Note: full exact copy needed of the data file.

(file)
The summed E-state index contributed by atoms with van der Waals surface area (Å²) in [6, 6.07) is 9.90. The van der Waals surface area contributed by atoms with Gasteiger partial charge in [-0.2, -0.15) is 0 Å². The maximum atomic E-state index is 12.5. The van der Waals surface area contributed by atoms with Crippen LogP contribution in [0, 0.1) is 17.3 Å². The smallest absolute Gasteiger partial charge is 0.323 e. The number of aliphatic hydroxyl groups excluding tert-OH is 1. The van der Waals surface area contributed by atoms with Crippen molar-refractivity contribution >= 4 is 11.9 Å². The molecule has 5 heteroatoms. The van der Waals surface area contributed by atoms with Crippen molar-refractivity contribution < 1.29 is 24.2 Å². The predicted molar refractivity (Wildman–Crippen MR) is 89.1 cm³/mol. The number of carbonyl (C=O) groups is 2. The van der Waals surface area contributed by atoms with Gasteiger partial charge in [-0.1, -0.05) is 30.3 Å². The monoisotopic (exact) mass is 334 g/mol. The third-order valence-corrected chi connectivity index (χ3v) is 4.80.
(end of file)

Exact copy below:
The summed E-state index contributed by atoms with van der Waals surface area (Å²) in [6, 6.07) is 9.90. The van der Waals surface area contributed by atoms with Gasteiger partial charge in [-0.2, -0.15) is 0 Å². The maximum atomic E-state index is 12.5. The van der Waals surface area contributed by atoms with Crippen LogP contribution in [0, 0.1) is 17.3 Å². The smallest absolute Gasteiger partial charge is 0.323 e. The number of aliphatic hydroxyl groups excluding tert-OH is 1. The van der Waals surface area contributed by atoms with Crippen molar-refractivity contribution >= 4 is 11.9 Å². The molecule has 5 heteroatoms. The van der Waals surface area contributed by atoms with Crippen molar-refractivity contribution < 1.29 is 24.2 Å². The predicted molar refractivity (Wildman–Crippen MR) is 89.1 cm³/mol. The number of carbonyl (C=O) groups is 2. The van der Waals surface area contributed by atoms with Gasteiger partial charge in [-0.1, -0.05) is 30.3 Å². The monoisotopic (exact) mass is 334 g/mol. The third-order valence-corrected chi connectivity index (χ3v) is 4.80.